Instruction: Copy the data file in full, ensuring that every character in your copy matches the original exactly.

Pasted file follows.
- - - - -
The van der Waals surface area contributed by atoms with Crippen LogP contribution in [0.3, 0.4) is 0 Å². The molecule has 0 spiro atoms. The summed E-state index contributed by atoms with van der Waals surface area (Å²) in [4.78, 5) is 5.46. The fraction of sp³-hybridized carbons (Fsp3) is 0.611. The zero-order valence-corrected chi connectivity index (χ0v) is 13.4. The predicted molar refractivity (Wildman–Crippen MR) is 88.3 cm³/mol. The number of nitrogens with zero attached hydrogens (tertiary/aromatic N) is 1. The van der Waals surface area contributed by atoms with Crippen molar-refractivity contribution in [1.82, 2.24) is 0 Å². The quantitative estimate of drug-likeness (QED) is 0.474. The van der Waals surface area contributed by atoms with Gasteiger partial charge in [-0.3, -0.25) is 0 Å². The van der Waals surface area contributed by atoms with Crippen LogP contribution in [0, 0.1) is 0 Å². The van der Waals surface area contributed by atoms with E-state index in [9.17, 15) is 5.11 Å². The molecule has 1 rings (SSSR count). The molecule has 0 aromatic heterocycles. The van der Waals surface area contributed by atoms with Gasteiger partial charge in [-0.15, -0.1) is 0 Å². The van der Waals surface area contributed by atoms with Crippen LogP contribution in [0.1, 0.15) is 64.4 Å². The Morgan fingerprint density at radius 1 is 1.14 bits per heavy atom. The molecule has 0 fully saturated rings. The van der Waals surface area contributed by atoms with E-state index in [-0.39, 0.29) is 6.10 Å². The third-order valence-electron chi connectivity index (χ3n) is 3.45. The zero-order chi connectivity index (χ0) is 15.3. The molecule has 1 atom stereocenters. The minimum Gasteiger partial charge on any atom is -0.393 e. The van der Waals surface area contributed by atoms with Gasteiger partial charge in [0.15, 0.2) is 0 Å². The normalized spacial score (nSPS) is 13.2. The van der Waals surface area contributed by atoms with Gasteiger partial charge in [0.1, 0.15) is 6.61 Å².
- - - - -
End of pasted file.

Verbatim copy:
The van der Waals surface area contributed by atoms with Crippen LogP contribution in [0.3, 0.4) is 0 Å². The molecule has 0 spiro atoms. The summed E-state index contributed by atoms with van der Waals surface area (Å²) in [4.78, 5) is 5.46. The fraction of sp³-hybridized carbons (Fsp3) is 0.611. The zero-order valence-corrected chi connectivity index (χ0v) is 13.4. The predicted molar refractivity (Wildman–Crippen MR) is 88.3 cm³/mol. The number of nitrogens with zero attached hydrogens (tertiary/aromatic N) is 1. The van der Waals surface area contributed by atoms with Crippen molar-refractivity contribution in [1.82, 2.24) is 0 Å². The quantitative estimate of drug-likeness (QED) is 0.474. The van der Waals surface area contributed by atoms with Gasteiger partial charge in [-0.3, -0.25) is 0 Å². The van der Waals surface area contributed by atoms with Crippen LogP contribution in [0, 0.1) is 0 Å². The van der Waals surface area contributed by atoms with E-state index in [9.17, 15) is 5.11 Å². The molecule has 1 rings (SSSR count). The molecule has 0 aromatic heterocycles. The van der Waals surface area contributed by atoms with Gasteiger partial charge in [-0.15, -0.1) is 0 Å². The van der Waals surface area contributed by atoms with Crippen LogP contribution in [0.1, 0.15) is 64.4 Å². The Morgan fingerprint density at radius 1 is 1.14 bits per heavy atom. The molecule has 0 fully saturated rings. The van der Waals surface area contributed by atoms with E-state index in [-0.39, 0.29) is 6.10 Å². The third-order valence-electron chi connectivity index (χ3n) is 3.45. The zero-order chi connectivity index (χ0) is 15.3. The molecule has 1 atom stereocenters. The minimum Gasteiger partial charge on any atom is -0.393 e. The van der Waals surface area contributed by atoms with Gasteiger partial charge in [0.15, 0.2) is 0 Å². The normalized spacial score (nSPS) is 13.2. The van der Waals surface area contributed by atoms with Gasteiger partial charge in [0.1, 0.15) is 6.61 Å².